Use this URL to cite or link to this record in EThOS: https://ethos.bl.uk/OrderDetails.do?uin=uk.bl.ethos.430141
Title: The weekend : time, space and everyday life in Manchester and Salford
Author: Ebrey, Jill Elizabeth
ISNI:       0000 0001 3437 990X
Awarding Body: Goldsmiths, University of London
Current Institution: Goldsmiths College (University of London)
Date of Award: 2006
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Abstract:
The central issue is an analysis of the social construction and significance of the weekend. This is examined in the contexts of both historical and contemporary Manchester and Salford. The analysis uses theories of spatiality and temporality within everyday life, examining the extent to which the weekend can be considered both different to, and part of, everyday life. It considers whether the weekend can still (or could ever) be considered a more autonomous `time space' or if `flexible' working patterns will undermine it. In that these micro processes of everyday life are where the macro economic policies are enacted, this study has wider political implications. Two main methods are employed. Primary and secondary historical source materials used to understand aspects of both the development of the weekend and the way in which it has been practised in Manchester and Salford. The contemporary weekend is addressed through two pieces of fieldwork; one with people holding allotments in south Manchester and the other with supermarket workers in Salford. These consist of interviews with individuals which were recorded, transcribed and manually coded to develop themes. The analysis indicates that the weekend remains an important and pervasive institution. However, for some social groups, notably those working in the retail sector, the weekend is being eroded. There is increasingly a divide between workers like these, who are expected to work at weekends, and those who have weekends `off as a matter of course. Key areas of the analysis include marking the boundary between the week and the weekend, what people do, who they see and where they go; in short, an assessment of how the everyday spatialities and temporalities of interviewees construct their weekends. As well as contributing to our understanding of the hitherto relatively unexplored institution of the weekend itself, this thesis adds to our understanding of the temporal and spatial construction of our social world and the constraints under which this process operates.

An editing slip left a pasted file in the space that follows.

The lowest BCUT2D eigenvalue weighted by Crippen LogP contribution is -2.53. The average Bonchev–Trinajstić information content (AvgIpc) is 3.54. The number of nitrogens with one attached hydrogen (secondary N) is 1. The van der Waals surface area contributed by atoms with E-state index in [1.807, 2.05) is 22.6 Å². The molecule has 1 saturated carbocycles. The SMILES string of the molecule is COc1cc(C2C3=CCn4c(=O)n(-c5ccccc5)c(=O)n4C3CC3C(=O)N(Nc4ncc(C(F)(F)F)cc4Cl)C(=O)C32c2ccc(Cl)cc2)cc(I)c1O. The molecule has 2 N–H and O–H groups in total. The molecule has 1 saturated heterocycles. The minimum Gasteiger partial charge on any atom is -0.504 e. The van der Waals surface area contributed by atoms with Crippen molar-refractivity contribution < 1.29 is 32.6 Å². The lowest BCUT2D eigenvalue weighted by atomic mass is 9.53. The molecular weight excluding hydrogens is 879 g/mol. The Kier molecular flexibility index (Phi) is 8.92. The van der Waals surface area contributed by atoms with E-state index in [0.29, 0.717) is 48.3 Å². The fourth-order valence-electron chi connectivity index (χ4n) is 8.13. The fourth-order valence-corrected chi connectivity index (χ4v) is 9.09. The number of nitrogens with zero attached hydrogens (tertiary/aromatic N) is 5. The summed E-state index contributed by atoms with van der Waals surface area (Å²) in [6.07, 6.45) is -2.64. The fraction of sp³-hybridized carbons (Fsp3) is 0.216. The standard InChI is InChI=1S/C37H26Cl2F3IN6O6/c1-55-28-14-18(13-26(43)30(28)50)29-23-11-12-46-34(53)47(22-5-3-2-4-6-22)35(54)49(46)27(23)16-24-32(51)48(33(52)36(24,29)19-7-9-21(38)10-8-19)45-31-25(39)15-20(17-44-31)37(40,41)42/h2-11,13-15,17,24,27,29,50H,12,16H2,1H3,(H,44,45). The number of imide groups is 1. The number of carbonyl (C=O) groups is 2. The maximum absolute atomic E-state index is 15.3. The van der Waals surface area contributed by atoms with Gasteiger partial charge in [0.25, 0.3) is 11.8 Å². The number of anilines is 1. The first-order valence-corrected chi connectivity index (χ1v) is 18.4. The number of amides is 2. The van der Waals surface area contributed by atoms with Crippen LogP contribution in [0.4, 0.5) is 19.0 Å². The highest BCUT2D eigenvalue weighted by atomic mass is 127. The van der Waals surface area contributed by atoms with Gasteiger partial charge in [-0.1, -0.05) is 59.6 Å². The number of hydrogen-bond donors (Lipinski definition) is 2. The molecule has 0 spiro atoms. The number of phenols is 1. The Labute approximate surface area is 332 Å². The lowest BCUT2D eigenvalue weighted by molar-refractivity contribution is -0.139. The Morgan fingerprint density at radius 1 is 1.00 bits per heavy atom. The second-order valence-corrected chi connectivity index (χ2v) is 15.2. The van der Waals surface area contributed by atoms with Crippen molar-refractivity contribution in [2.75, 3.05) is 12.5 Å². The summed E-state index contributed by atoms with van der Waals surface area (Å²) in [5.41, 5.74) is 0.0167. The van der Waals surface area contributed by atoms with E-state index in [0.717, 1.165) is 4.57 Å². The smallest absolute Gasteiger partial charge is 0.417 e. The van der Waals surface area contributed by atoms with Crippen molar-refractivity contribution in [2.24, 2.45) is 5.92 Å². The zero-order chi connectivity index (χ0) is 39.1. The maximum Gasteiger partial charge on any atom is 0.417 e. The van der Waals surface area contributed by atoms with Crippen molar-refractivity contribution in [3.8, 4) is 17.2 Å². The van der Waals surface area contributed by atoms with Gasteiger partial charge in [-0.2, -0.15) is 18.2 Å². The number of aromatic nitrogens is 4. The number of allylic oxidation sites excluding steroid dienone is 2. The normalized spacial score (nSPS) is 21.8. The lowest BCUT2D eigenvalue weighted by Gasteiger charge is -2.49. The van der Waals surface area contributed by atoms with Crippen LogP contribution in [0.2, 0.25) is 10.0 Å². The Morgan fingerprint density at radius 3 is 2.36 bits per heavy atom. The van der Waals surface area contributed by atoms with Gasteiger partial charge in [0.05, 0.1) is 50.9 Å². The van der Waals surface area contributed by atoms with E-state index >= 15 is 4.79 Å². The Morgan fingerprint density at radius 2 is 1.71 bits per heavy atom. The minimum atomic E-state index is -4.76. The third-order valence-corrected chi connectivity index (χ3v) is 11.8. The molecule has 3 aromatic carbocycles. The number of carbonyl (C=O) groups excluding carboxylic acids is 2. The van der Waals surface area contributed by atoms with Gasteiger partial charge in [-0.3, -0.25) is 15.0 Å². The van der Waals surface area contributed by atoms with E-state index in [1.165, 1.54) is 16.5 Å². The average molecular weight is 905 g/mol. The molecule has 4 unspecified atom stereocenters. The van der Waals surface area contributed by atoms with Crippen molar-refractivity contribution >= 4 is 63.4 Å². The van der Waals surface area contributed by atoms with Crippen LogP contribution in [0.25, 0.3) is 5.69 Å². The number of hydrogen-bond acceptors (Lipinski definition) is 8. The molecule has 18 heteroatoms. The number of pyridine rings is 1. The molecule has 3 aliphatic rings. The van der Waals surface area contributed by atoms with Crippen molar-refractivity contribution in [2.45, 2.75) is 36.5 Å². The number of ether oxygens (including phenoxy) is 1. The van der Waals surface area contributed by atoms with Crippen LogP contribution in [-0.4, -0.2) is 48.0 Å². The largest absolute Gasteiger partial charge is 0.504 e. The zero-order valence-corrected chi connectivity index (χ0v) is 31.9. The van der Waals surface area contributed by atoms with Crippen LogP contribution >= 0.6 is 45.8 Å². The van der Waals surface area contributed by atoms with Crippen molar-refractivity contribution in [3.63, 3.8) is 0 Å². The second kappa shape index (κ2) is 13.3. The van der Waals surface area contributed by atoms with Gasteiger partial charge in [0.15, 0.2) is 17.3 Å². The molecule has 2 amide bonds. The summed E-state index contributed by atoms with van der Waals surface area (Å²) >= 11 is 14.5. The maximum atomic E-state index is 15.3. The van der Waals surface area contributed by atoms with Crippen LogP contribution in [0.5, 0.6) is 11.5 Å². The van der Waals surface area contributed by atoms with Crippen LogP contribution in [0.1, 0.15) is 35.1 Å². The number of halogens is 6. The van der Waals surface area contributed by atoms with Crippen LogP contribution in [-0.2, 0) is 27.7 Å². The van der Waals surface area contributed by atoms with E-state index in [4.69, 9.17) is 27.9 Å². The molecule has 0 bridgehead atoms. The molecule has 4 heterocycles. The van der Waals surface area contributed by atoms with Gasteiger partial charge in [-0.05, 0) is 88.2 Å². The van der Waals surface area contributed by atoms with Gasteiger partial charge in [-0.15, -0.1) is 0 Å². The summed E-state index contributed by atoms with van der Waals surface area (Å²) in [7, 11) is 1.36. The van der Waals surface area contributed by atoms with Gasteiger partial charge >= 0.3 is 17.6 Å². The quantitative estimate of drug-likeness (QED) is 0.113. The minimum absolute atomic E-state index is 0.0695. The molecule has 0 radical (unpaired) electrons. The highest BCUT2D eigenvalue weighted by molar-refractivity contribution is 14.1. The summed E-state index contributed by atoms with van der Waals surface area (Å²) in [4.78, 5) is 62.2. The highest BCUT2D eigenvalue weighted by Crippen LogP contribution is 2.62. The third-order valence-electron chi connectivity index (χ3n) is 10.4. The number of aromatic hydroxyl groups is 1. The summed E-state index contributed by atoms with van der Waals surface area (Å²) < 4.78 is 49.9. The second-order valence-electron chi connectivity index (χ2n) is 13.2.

Supervisor: Not available Sponsor: Not available
Qualification Name: Thesis (Ph.D.) Qualification Level: Doctoral
EThOS ID: uk.bl.ethos.430141  DOI:
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